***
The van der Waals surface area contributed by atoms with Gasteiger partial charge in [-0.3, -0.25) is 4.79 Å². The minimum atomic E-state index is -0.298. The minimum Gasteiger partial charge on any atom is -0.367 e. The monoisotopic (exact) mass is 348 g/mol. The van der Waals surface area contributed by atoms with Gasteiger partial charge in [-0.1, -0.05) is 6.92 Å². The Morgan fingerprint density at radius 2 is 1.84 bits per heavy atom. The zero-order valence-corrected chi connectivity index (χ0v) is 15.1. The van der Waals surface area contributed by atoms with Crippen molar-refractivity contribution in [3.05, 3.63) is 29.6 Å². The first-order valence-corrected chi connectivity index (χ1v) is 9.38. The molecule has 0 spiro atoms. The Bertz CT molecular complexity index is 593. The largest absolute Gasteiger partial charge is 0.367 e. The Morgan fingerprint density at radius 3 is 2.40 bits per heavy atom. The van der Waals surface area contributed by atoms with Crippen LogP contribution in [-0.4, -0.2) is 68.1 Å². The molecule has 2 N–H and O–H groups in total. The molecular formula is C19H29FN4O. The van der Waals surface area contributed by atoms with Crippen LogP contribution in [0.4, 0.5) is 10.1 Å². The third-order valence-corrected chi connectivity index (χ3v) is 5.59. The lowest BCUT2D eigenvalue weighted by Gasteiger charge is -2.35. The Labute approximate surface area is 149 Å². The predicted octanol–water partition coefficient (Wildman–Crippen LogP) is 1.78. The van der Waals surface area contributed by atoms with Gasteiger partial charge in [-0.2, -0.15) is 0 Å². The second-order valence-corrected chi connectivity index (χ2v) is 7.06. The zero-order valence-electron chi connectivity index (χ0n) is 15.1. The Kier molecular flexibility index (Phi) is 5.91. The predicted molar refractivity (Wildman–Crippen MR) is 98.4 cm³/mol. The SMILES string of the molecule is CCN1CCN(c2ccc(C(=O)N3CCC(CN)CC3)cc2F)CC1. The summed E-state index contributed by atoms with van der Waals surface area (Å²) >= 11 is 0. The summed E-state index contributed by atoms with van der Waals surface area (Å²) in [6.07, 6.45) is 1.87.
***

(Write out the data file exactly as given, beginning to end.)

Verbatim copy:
The van der Waals surface area contributed by atoms with Gasteiger partial charge in [-0.3, -0.25) is 4.79 Å². The minimum atomic E-state index is -0.298. The minimum Gasteiger partial charge on any atom is -0.367 e. The monoisotopic (exact) mass is 348 g/mol. The van der Waals surface area contributed by atoms with Gasteiger partial charge in [-0.1, -0.05) is 6.92 Å². The Morgan fingerprint density at radius 2 is 1.84 bits per heavy atom. The zero-order valence-corrected chi connectivity index (χ0v) is 15.1. The van der Waals surface area contributed by atoms with Crippen molar-refractivity contribution in [3.05, 3.63) is 29.6 Å². The first-order valence-corrected chi connectivity index (χ1v) is 9.38. The molecule has 0 spiro atoms. The Bertz CT molecular complexity index is 593. The largest absolute Gasteiger partial charge is 0.367 e. The Morgan fingerprint density at radius 3 is 2.40 bits per heavy atom. The van der Waals surface area contributed by atoms with Crippen LogP contribution in [-0.4, -0.2) is 68.1 Å². The molecule has 2 N–H and O–H groups in total. The molecular formula is C19H29FN4O. The van der Waals surface area contributed by atoms with Crippen LogP contribution in [0.4, 0.5) is 10.1 Å². The third-order valence-corrected chi connectivity index (χ3v) is 5.59. The lowest BCUT2D eigenvalue weighted by Gasteiger charge is -2.35. The Labute approximate surface area is 149 Å². The predicted octanol–water partition coefficient (Wildman–Crippen LogP) is 1.78. The van der Waals surface area contributed by atoms with Gasteiger partial charge in [-0.2, -0.15) is 0 Å². The second-order valence-corrected chi connectivity index (χ2v) is 7.06. The zero-order valence-electron chi connectivity index (χ0n) is 15.1. The Kier molecular flexibility index (Phi) is 5.91. The predicted molar refractivity (Wildman–Crippen MR) is 98.4 cm³/mol. The SMILES string of the molecule is CCN1CCN(c2ccc(C(=O)N3CCC(CN)CC3)cc2F)CC1. The summed E-state index contributed by atoms with van der Waals surface area (Å²) >= 11 is 0. The summed E-state index contributed by atoms with van der Waals surface area (Å²) in [6.07, 6.45) is 1.87.